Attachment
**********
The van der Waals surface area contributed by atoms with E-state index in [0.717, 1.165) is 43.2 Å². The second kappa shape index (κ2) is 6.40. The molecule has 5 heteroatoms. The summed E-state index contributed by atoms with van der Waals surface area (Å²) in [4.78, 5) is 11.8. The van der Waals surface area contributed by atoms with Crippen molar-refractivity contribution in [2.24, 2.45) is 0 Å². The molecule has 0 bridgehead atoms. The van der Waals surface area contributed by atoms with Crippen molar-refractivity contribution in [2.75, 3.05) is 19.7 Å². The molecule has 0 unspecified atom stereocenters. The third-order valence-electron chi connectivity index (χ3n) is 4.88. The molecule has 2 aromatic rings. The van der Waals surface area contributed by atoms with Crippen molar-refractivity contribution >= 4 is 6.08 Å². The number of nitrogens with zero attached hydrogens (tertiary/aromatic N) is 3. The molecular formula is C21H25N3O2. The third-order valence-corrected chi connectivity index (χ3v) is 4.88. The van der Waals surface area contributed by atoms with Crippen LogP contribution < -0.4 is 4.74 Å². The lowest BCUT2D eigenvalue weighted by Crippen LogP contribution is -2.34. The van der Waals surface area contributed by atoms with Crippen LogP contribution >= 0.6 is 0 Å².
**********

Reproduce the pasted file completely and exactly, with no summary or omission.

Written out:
The van der Waals surface area contributed by atoms with E-state index in [0.717, 1.165) is 43.2 Å². The second kappa shape index (κ2) is 6.40. The molecule has 5 heteroatoms. The summed E-state index contributed by atoms with van der Waals surface area (Å²) in [4.78, 5) is 11.8. The van der Waals surface area contributed by atoms with Crippen molar-refractivity contribution in [2.24, 2.45) is 0 Å². The molecule has 0 bridgehead atoms. The van der Waals surface area contributed by atoms with Crippen molar-refractivity contribution in [2.75, 3.05) is 19.7 Å². The molecule has 0 unspecified atom stereocenters. The third-order valence-electron chi connectivity index (χ3n) is 4.88. The molecule has 2 aromatic rings. The van der Waals surface area contributed by atoms with Crippen molar-refractivity contribution >= 4 is 6.08 Å². The number of nitrogens with zero attached hydrogens (tertiary/aromatic N) is 3. The molecular formula is C21H25N3O2. The third-order valence-corrected chi connectivity index (χ3v) is 4.88. The van der Waals surface area contributed by atoms with Crippen LogP contribution < -0.4 is 4.74 Å². The lowest BCUT2D eigenvalue weighted by Crippen LogP contribution is -2.34. The van der Waals surface area contributed by atoms with Crippen LogP contribution >= 0.6 is 0 Å².